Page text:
USDA’s Food and Nutrition Service (FNS) recently released its 2009-10 School Food Purchase Study, which provides national estimates of the quantity, value and unit price of food acquisitions by school districts participating in the National School Lunch and School Breakfast programs. This year, the Survey for the first time asked specifically if school districts were purchasing local food and included questions about the total value of purchases and the major items purchased.
School district responses provide an important baseline for tracking the national progress of local food purchases by school food service programs. The responses showed that about 2 out of every 10 school districts surveyed purchased local produce for school meals during the 2009-10 school year, based on responses from a nationally representative sample of 416 school district food service directors about practices for purchasing food for school meal programs. An additional 12 percent indicated that they are in the process of developing a program for buying locally grown produce. Read more »
Fruit and Veggie Ambassadors sampling fresh fruit and vegetables at a Pawtucket Summer Food Service Program.
Do you know what a Malanga is? What about a Chocolate Pepper? The “Fruit and Vegetable Ambassador ” (F&V Ambassador) students of Slater Jr. High School in Pawtucket, Rhode Island learned about these unusual vegetables and more during their Summer Food Service Program fruit and vegetable taste testing. For the less adventurous vegetable eater, a Malanga is a root vegetable that has a nutlike flavor and when cut open looks similar to a sweet potato. A Chocolate Pepper is a purple Bell Pepper.
The students at this summer food program are nicknamed the “F&V Ambassadors” of their school. Along with this prestigious title, students get cool t-shirts and, most importantly, the responsibility of encouraging fellow students throughout the school year to make healthier decisions at lunchtime. Read more »
A vendor places tomatoes into a plastic bag for a customer at a Maryland farmers market. Many beginning producers use farmers markets as the gateway to direct marketing opportunities. Photo by Elvert Barnes
This week we’ve celebrated farmers markets as a vibrant segment of U.S. agriculture that offers a unique and personal way to connect producers and consumers. We highlighted decades of farmers market participation, updated the status of farmers markets across the U.S., offered an example of innovation in the lessons learned by a market in Kentucky, and explained how structure and function interact through farmers market architecture. Now, with National Farmers Market Week coming to a close tomorrow, we thought we should share some perspective on how farmers markets fit into the larger local and regional food landscape. Read more »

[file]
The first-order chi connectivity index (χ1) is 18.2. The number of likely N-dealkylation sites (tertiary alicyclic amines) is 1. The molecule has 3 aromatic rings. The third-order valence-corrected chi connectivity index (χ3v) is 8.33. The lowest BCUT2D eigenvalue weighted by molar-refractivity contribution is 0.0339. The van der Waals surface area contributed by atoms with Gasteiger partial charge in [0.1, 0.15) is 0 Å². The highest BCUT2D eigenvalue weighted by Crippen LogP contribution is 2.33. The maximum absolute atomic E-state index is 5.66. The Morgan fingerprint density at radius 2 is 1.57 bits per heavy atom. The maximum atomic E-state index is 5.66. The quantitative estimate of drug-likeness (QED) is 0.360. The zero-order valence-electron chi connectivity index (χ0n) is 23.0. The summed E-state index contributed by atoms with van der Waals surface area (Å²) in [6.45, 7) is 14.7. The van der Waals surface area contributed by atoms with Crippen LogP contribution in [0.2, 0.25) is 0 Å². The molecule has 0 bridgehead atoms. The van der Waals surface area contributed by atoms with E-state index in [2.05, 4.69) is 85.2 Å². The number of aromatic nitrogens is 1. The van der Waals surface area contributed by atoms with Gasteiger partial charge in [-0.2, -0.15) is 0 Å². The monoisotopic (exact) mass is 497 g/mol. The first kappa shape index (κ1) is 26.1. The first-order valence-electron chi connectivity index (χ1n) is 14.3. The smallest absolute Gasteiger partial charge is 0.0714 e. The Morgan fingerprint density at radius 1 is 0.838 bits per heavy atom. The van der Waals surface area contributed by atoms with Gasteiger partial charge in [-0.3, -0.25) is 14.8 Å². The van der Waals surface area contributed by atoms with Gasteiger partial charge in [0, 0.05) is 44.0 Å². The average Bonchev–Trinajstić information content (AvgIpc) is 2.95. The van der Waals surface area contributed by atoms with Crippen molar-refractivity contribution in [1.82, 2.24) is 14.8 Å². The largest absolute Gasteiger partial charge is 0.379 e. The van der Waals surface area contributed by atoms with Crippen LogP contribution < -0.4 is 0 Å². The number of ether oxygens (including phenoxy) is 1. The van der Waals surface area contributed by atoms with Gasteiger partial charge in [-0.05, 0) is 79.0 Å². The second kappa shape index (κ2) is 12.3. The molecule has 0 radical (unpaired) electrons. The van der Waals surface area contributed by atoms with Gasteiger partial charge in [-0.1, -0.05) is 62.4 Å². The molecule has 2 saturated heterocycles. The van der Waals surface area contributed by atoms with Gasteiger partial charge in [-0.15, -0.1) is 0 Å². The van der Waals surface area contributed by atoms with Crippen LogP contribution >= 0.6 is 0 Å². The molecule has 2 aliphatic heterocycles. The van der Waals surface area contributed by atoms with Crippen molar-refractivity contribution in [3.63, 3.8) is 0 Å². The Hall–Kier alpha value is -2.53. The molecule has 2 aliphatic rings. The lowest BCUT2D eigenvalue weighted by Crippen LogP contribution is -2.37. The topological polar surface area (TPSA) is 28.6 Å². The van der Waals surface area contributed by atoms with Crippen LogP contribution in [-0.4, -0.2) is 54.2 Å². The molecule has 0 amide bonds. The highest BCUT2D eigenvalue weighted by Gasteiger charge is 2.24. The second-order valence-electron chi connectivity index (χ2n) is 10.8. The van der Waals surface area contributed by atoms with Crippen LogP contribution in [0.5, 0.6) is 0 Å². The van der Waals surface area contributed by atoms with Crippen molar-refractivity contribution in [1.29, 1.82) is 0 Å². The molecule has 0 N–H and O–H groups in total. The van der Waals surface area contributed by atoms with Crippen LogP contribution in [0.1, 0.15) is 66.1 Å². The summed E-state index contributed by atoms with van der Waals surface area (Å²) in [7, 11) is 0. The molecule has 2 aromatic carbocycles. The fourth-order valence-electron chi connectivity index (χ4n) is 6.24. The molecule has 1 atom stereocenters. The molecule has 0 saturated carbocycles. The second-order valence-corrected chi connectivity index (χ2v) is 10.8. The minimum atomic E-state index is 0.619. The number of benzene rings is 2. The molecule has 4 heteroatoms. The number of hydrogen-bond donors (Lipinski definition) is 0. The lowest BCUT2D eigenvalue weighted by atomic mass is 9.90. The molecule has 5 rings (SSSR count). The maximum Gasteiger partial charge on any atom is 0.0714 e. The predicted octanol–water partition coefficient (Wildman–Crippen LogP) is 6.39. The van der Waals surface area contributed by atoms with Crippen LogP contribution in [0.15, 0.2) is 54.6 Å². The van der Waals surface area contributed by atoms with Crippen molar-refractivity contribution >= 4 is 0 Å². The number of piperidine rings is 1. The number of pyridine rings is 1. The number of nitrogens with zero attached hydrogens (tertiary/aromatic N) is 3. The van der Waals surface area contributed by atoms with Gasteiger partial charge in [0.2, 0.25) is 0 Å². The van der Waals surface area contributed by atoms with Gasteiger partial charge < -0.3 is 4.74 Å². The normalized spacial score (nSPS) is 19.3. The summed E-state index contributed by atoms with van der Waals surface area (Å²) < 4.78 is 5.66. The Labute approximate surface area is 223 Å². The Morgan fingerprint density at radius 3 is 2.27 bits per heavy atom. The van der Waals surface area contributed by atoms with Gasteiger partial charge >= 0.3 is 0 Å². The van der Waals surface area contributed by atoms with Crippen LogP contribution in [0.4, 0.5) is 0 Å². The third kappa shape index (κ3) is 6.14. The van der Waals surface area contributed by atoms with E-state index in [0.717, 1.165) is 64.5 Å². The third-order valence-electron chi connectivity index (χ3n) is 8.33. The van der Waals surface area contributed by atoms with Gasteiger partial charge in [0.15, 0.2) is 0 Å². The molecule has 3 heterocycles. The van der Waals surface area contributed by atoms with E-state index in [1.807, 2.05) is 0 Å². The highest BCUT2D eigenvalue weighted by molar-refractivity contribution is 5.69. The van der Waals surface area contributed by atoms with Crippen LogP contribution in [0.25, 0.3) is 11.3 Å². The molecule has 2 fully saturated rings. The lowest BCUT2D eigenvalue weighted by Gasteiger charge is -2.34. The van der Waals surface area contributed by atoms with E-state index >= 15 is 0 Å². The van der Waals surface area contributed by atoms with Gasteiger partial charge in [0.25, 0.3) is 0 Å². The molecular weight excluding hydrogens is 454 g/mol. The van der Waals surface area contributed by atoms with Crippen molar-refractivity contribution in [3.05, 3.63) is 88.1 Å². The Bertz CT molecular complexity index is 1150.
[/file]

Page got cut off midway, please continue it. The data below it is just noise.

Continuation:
Since its humble beginnings over 75 years ago, the Southside Electric Cooperative (SEC) in Virginia has provided reliable and affordable electricity to its 18-County service area located South of Richmond, the State Capital.
Yesterday marked a milestone for the electric coop with the announcement by Jonathan Adelstein, the Rural Utilities Administrator, of over $44.8 million dollars in guaranteed loan assistance. This will be the largest single loan and expansion project ever taken on by the cooperative.
“The guaranteed funding through the RUS Program will enable us to complete key projects that will improve reliability, customer service, and give us additional capacity to meet future load requirements which assist our local communities with economic development,” said Jeff Edwards, SEC President and CEO. He went on to say, “An exciting part of this expansion will be the implementation of Smart Grid Technology. This will allow for customers to actually monitor their power usage and help conserve electricity during peak times of the day.” Read more »
As drought continues to affect most of the country, our thoughts and prayers are with the thousands of farm families who have been affected by this disaster.
Earlier this summer the U.S. Department of Agriculture acted quickly to open conservation programs for emergency haying and grazing, lowered the interest rate for emergency loans, and worked with crop insurance companies to provide more flexibility to farmers.
On August 7, President Obama once again convened his White House Rural Council and announced several new measures the Administration is taking to help those impacted by the drought. Read more »
The renovated Fox Creek flood control dam in Kentucky.
We’re seeing how the American Recovery and Reinvestment Act of 2009 (the Recovery Act) creates jobs right here in Kentucky. The Fox Creek flood control dam in Kentucky, is a great example.
The Recovery Act was created by the Obama Administration to boost the nation’s economy, in part by developing and improving infrastructure like flood controls. (Floodplains and other wetlands are natural flood controls; dams are man-made flood controls.) Read more »